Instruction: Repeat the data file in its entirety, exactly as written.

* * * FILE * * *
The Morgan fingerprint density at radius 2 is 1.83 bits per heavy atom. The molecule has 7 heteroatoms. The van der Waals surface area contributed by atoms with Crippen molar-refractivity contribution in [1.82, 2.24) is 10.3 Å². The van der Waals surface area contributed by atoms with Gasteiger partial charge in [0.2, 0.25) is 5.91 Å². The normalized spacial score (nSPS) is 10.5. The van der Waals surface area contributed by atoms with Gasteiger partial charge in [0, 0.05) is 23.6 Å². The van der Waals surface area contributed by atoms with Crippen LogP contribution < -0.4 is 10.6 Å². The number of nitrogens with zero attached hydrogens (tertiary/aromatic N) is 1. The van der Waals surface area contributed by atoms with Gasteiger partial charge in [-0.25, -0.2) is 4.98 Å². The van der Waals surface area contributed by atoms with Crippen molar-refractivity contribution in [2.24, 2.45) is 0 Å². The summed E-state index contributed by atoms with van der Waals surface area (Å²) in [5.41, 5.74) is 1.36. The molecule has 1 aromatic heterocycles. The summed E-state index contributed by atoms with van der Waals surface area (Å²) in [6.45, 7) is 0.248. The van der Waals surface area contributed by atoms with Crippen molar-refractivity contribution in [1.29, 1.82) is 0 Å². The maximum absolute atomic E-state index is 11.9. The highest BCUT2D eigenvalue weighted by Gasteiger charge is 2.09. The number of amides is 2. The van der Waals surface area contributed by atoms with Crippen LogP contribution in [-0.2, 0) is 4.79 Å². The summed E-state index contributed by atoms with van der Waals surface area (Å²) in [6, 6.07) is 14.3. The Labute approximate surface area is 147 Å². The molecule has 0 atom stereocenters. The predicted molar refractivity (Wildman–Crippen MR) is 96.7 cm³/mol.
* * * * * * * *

The Morgan fingerprint density at radius 2 is 1.83 bits per heavy atom. The molecule has 7 heteroatoms. The van der Waals surface area contributed by atoms with Crippen molar-refractivity contribution in [1.82, 2.24) is 10.3 Å². The van der Waals surface area contributed by atoms with Gasteiger partial charge in [0.2, 0.25) is 5.91 Å². The normalized spacial score (nSPS) is 10.5. The van der Waals surface area contributed by atoms with Gasteiger partial charge in [0, 0.05) is 23.6 Å². The van der Waals surface area contributed by atoms with Crippen LogP contribution < -0.4 is 10.6 Å². The number of nitrogens with zero attached hydrogens (tertiary/aromatic N) is 1. The van der Waals surface area contributed by atoms with Gasteiger partial charge in [-0.25, -0.2) is 4.98 Å². The van der Waals surface area contributed by atoms with Crippen molar-refractivity contribution in [2.24, 2.45) is 0 Å². The summed E-state index contributed by atoms with van der Waals surface area (Å²) in [5.41, 5.74) is 1.36. The molecule has 1 aromatic heterocycles. The summed E-state index contributed by atoms with van der Waals surface area (Å²) in [6.45, 7) is 0.248. The van der Waals surface area contributed by atoms with Crippen molar-refractivity contribution in [1.29, 1.82) is 0 Å². The maximum absolute atomic E-state index is 11.9. The highest BCUT2D eigenvalue weighted by Gasteiger charge is 2.09. The number of amides is 2. The van der Waals surface area contributed by atoms with Crippen LogP contribution in [-0.2, 0) is 4.79 Å². The summed E-state index contributed by atoms with van der Waals surface area (Å²) in [6, 6.07) is 14.3. The Labute approximate surface area is 147 Å². The molecule has 0 atom stereocenters. The predicted molar refractivity (Wildman–Crippen MR) is 96.7 cm³/mol.